A nanoscale drug carrying many weapons to sneak into cancer cells for breaking them from the inside has added a new component.
The new component is a protein, which stimulates the immune system to attack HER2-positive breast cancer cells.
The research team led by scientists at the Nanomedicine Research Center, part of the Maxine Dunitz Neurosurgical Institute in the Department of Neurosurgery at Cedars-Sinai Medical Center, conducted the study in laboratory mice with implanted human breast cancer cells.
Mice receiving the drug lived significantly longer than untreated counterparts and those receiving only certain components of the drug.
Unlike other drugs that target cancer cells from the outside, often injuring normal cells as a side effect, this therapy consists of multiple drugs chemically bonded to a 'nanoplatform' that functions as a transport vehicle.
HER2-positive cancers - making up 25 to 30 percent of breast and ovarian cancers - tend to be more aggressive and less responsive to treatment than others because the overactive HER2 gene makes excessive amounts of a protein that promotes cancer growth.
But Herceptin is an antibody to the HER2 gene - it naturally seeks out this protein - so the research team used key parts of Herceptin to guide the nanodrug into HER2-positive cancer cells.
Julia Y. Ljubimova, MD, PhD, professor of neurosurgery and biomedical sciences and director of the Nanomedicine Research Center, said that the team genetically prepared a new 'fusion gene' that consists of an immune-stimulating protein, interleukin-2, and a gene of Herceptin.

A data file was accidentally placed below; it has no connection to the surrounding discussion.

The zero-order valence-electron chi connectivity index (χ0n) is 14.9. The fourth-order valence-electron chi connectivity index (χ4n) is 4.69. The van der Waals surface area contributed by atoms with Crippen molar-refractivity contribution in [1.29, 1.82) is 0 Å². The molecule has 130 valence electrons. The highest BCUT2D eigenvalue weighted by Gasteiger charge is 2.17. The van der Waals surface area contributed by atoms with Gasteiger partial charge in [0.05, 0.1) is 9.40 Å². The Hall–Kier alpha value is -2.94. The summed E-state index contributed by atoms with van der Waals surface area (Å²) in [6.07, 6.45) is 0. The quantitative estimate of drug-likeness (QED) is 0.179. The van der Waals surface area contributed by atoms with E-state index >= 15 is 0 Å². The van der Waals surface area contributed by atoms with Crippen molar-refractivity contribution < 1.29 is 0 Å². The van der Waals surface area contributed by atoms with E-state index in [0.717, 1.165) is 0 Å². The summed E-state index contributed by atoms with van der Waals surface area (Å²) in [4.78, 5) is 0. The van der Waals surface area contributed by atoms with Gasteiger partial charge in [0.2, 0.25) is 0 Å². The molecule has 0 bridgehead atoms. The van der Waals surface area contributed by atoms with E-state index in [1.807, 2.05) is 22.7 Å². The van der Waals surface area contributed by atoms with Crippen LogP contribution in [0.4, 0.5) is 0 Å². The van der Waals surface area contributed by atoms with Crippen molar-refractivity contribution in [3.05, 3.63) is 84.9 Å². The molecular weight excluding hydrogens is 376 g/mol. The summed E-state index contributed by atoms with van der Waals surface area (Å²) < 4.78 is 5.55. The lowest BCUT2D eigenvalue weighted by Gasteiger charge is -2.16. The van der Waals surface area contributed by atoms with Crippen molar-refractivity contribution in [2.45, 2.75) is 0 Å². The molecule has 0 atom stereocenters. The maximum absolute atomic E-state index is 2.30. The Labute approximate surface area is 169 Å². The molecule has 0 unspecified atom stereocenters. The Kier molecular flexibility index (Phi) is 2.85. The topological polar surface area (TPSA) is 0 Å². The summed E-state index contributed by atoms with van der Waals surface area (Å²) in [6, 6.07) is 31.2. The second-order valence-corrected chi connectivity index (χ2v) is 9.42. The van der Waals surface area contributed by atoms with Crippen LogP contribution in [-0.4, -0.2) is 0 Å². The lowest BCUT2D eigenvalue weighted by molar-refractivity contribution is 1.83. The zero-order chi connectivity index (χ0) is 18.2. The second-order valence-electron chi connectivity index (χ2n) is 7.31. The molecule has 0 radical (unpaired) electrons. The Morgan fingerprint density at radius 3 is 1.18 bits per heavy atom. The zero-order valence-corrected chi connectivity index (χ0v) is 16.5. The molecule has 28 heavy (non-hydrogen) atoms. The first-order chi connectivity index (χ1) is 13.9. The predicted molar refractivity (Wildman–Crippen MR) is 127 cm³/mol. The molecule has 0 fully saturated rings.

She said tha IL-2 activates a variety of immune cells but is not stable in blood plasma and does not home specifically to tumor cells. By attaching the new fusion antibody to the nanoplatform, we were able to deliver Herceptin directly to HER2-positive cancer cells, at the same time transporting IL-2 to the tumor site to stimulate the immune system.
Ljubimova asserted that attaching IL-2 to the platform helped stabilize the protein and allowed us to double the dosage that could be delivered to the tumor.
The researchers also attached other components, like molecules to block a protein (laminin-411) that cancer cells need to make new blood vessels for growth.
The nanodrug, Polycefin, is in an emerging class called nanobiopolymeric conjugates, nanoconjugates or nanobioconjugates.
Bioconjugates are drugs that contain chemical "modules" attached (conjugated) to a delivery vehicle by strong chemical bonds. The nanoconjugate exists as a single chemical unit, and the tight bonds prevent the components from getting damaged or separated in tissues or blood plasma during transit.
With inventive drug engineering, the anti-tumor components activate inside tumor cells.
The findings have been published in the Journal of Controlled Release.